I don’t want to start another playground round, but your comment regarding dwainbwain.com doesn’t tell the “rest of the story”. Apologies to the late great Mr. Harvey, God rest his soul.


        • Jim Wheeler says:

          I don’t really care what started your feud with Duane, Geoff, I only care about the tenor and quality of commentary on my blog and the defamation of someone whom I respect. I would like my blog to be a place where differing minds can discourse in a reasonably mature fashion, a place where my small readership feels comfortable and won’t be distracted by jejune personal gibes and taunts, by commentary you yourself described in an email as ” . . . a second grade playground paradise”. I thought that was particularly apt phrasing on your part – nicely done. Those who want to submerse themselves in that kind of rhetoric know where to find it, thanks to your link, but personally I find it reprehensible, not to mention unnecessarily distracting. You may wish to promote that link but you should not rely on me to further it and I don’t intend to approve any further comments on my blog that contain it.

          There is one important distinction I would like to point out in this debate about civility in discourse by public figures. There is a difference between disparaging public figures such as politicians and personally demeaning people, public or not, with whom you are having a discussion or with whom you have an ongoing relationship for discourse. The difference is that the latter case is more personal than the former. Politicians, for example, are fair game for general journalistic criticism and receive it in bulk. But when the disparagement is between individual corespondents having a dialogue, it becomes more personal, more distracting, and most-importantly, more emotional. That emotion distracts from the quality of the conversation, not to mention the enjoyment of conversing with a mind that is at least somewhat receptive to considering the other person’s views without instinctive mud-slinging.

          Bottom line, you set your own standards for insulting gibes and demeaning names, Geoff, and I’ll set mine. But I will leave you with this thought: being ignored is a message in itself.


      • PiedType says:

        Understood. Thank you.


  11. Pied,
    Visited your site briefly, very well done indeed and looking forward to reading more when I have more time. The issue with “censorship” has never been whether Jim, or Duane or anyone else has the right to “edit” what he chooses to “publish” on a personal blog.
    The issue down here has always been bloggers enjoying the publicity, promotion and pay of the Globe but then not abiding by the same commenting standards as the paper itself. (Not to mention a little side battle of some like to dish it out but then can’t take it when dished back, but that’s not really Jim, that’s another.)
    My own site, CaldwellsCorner.com has been around in one form or another for years. It will survive with or without being linked to on the Globe blog page. BUT, since I do allow it to be linked to on that public site, I now wear the hat of “public” blogger on a “public” forum page and am no longer just another private citizen with a blog picking and choosing based upon my own personal feelings of how I feel about someone on any given day.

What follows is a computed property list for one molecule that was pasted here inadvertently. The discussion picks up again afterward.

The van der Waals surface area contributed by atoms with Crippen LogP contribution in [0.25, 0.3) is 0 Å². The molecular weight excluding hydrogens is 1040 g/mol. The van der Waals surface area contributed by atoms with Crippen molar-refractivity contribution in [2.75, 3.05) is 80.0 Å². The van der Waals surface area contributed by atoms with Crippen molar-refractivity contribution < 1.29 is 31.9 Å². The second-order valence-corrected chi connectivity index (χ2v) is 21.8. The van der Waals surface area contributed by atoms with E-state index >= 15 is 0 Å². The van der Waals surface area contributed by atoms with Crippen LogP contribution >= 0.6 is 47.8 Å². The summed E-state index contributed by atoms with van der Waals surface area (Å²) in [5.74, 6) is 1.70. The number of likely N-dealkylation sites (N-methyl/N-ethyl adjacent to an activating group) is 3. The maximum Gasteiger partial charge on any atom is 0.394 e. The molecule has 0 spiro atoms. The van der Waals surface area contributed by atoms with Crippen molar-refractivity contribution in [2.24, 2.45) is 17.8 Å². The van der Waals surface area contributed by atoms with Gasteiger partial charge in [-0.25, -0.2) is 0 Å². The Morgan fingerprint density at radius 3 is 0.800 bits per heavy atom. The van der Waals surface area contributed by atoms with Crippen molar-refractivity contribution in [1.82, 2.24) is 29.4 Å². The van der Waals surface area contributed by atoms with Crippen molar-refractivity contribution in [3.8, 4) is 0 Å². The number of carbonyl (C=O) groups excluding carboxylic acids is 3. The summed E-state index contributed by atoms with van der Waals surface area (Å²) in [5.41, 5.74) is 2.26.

I believe the Globe’s standards are pretty much industry standards when it comes to public forum posting: No libel, vulgarity, profanity or racism, other than that freedom of information trumps. No single “gatekeeper” allowing this and disallowing that, the readers decide what is viable and pertinent to a post.
    What has made the issue even more difficult for outsiders to comprehend is that some of the very comments that would show the other side have either been held in perpetual “awaiting moderation” or never published at all. From what I read of your history, you most certainly know there are always two sides to a story. Only telling one may help the ego of the storyteller but does the public a disservice.
    The issue is currently being addressed by the Globe management and in the end we will all have to decide whether we want to be public faces on the Globe page and as such abide by the Globe standards or take our blogs “private” and allow or disallow at our own whims.
    As the Corner has never blocked any comment or any one in particular being on the Globe blog page means no change in editorial policy needed and as such I plan on leaving the link. I believe Anson’s “I’m not sure, are you” will be the same but don’t want to put words in his mouth. What Jim and Duane have decided to do with their blogs I’m not sure. It would be a shame to see them decide to go private but then it even worse to have comments cherry picked based upon personal preference if the forum is public in nature and publicly sponsored.
    While others may disagree and that is certainly their right, the above is at least the argument from “one” side.


  12. ansonburlingame says:

    To all,

    Those of us in the midst of the ciensorship issue have much more detail than those not so engaged. The “new” Globe standard recently articulated is everything, blogs or comments must NOT be profanity, racism or libel. That is it and of course is NOT a “new” standard, it is one common to most newspapers.

    Now Jim claims he will make one exception in the above comment just released for publication by Jim from Geoffl Why make it an exception? It contains no profanity, racism or libel. As I read all the background harange going on, Jim’s “sensitivities” have nothing to do with it. If it is NOT profane, racist or libelous it MEETS Globe standards for publication and thus should get published in a Globe sponsored blot. “Public figures”, which we are as bloggers get no time outs for “civility” however defined or so I have recently heard.